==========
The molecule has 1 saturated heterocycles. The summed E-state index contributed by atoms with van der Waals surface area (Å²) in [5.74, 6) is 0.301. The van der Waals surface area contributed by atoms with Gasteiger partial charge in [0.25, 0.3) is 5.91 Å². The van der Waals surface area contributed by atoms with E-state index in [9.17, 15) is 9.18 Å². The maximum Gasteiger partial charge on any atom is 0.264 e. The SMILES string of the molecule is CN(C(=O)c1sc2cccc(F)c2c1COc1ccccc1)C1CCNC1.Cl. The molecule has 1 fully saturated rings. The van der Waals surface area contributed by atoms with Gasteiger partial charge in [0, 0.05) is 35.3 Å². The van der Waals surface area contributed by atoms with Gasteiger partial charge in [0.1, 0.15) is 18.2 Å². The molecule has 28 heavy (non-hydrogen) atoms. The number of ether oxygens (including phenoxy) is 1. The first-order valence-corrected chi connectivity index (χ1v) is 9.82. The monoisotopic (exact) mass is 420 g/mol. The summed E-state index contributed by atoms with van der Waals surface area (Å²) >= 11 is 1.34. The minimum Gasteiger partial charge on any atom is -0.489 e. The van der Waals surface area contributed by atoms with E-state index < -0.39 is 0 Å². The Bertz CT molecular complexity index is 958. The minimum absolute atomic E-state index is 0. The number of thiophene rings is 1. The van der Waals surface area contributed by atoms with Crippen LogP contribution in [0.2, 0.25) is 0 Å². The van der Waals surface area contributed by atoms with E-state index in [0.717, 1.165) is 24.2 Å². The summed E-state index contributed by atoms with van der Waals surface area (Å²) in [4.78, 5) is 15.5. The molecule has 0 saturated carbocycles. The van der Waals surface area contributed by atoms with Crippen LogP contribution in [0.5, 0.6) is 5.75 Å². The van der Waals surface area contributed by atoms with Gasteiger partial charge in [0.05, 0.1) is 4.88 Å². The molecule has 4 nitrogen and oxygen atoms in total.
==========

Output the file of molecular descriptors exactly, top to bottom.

The molecule has 1 saturated heterocycles. The summed E-state index contributed by atoms with van der Waals surface area (Å²) in [5.74, 6) is 0.301. The van der Waals surface area contributed by atoms with Gasteiger partial charge in [0.25, 0.3) is 5.91 Å². The van der Waals surface area contributed by atoms with E-state index in [9.17, 15) is 9.18 Å². The maximum Gasteiger partial charge on any atom is 0.264 e. The SMILES string of the molecule is CN(C(=O)c1sc2cccc(F)c2c1COc1ccccc1)C1CCNC1.Cl. The molecule has 1 fully saturated rings. The van der Waals surface area contributed by atoms with Gasteiger partial charge in [0, 0.05) is 35.3 Å². The van der Waals surface area contributed by atoms with Gasteiger partial charge in [0.1, 0.15) is 18.2 Å². The molecule has 28 heavy (non-hydrogen) atoms. The number of ether oxygens (including phenoxy) is 1. The first-order valence-corrected chi connectivity index (χ1v) is 9.82. The monoisotopic (exact) mass is 420 g/mol. The summed E-state index contributed by atoms with van der Waals surface area (Å²) >= 11 is 1.34. The minimum Gasteiger partial charge on any atom is -0.489 e. The van der Waals surface area contributed by atoms with E-state index < -0.39 is 0 Å². The Bertz CT molecular complexity index is 958. The minimum absolute atomic E-state index is 0. The number of thiophene rings is 1. The van der Waals surface area contributed by atoms with Crippen LogP contribution in [0.2, 0.25) is 0 Å². The van der Waals surface area contributed by atoms with E-state index in [0.717, 1.165) is 24.2 Å². The summed E-state index contributed by atoms with van der Waals surface area (Å²) in [4.78, 5) is 15.5. The molecule has 0 saturated carbocycles. The van der Waals surface area contributed by atoms with Crippen LogP contribution in [0.5, 0.6) is 5.75 Å². The van der Waals surface area contributed by atoms with Gasteiger partial charge in [0.05, 0.1) is 4.88 Å². The molecule has 4 nitrogen and oxygen atoms in total.